Optionality of term lengths.
    Possibility for direct participation.
    The delegate's power is decided in some measure by the voluntary association of members rather than an electoral victory in a predefined jurisdiction. (See also: Single Transferable Vote.)
    Delegates remain re-callable at any time and in any proportion.
    Often, the voters have the authority to refuse observance of a policy by way of popular referendum overriding delegate decisions or through nonobservance from the concerned members. This is not usually the case in representative democracy.
    Possibility exists for differentiation between delegates in terms of what form of voting the member has delegated to them. (For example: "you are my delegate on matters of national security and farm subsidies.")
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  10. #10
    disMember svp's Avatar
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    Im sure everyone knows this and I am sure there are exceptions but for the uninitiated;
    I believe America is run by a hegemony of industrialists. Executives from corporations
    form think tanks on how to best run things. These meetings are held behind closed doors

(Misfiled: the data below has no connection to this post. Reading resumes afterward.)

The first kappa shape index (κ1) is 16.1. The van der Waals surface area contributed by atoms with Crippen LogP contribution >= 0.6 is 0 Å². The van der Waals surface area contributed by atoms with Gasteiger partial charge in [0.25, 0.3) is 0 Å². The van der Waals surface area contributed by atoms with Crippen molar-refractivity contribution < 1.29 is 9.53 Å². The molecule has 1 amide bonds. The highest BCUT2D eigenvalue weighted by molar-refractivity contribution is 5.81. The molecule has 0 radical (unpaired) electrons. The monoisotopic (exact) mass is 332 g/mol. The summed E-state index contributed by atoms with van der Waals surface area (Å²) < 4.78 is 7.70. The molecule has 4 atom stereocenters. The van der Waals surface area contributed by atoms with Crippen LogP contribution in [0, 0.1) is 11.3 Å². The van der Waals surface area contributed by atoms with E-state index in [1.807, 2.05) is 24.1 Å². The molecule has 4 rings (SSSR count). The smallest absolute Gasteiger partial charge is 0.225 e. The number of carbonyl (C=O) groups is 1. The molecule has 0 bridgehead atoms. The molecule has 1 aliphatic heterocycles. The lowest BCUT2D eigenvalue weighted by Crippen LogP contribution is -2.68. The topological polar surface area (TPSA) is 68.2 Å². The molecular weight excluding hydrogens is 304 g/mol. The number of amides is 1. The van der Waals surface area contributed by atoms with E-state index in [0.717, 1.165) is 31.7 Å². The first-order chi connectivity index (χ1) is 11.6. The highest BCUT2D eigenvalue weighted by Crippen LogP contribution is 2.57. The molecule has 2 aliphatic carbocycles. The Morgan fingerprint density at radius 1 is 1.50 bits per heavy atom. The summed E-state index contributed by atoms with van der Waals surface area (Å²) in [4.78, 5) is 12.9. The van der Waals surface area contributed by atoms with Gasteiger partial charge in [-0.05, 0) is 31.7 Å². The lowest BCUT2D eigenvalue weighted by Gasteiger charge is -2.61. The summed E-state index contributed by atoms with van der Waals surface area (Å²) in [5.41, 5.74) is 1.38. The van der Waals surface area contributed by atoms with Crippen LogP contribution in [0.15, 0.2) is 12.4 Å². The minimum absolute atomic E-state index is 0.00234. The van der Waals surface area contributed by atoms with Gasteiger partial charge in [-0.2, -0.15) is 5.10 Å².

and has top former military people on as advisories. It's not illegal nor is completely everywhere.

    But it is the worst thing ever right now.
    It's what circumvents democracy. Sends memos to Govenors and media it owns to
    create a paradigms. Before you tell me my tin hat is crooked.
    Its anachronym is ALEC

    here is it's dummy website
    http://www.alec.org/

    I use dummy because *its not transparent. Its all washed and clean.
    it lists the membership fees for legislative/private terms as high as $25,000.
    A former member reported paying 50 million to sit in on a high end meeting.


    Here is a watchdog's site
    ALEC exposed


    Represented as a kind of "dating" site matching corporations with money to
    lonely lawmaker politicians. It's a new problem. It will require a new
    all encompassing new solution, if anyone's got one.

    Here is a cartoon

    If I'm allowed to bend the thread:

    There are West Point types in on the ALEC meetings and steering the decisions.
    Not only in war situations but getting people distracted by throwing out crazy laws
    (anti gay, abortion, take christ out of Christmas, guns. etc... debatable stuff like that cuz it's fundmental)
    to mask the real crazy laws(destroy unions, corporations are people, no warrant spy tap, etc ...money and power grab
    stuff that you know is wrong but they want to get-r-done anyway)
    that give them more power. The consolidation of power
    is the their goal. IMO, the American spirit is the opposite, it more like, "lets use
    the power we have to be productive"
    . Tough parsing the grey areas.

    I saw Conan tonight.
    Rerun but it was from near the last election day. It was the memo that went around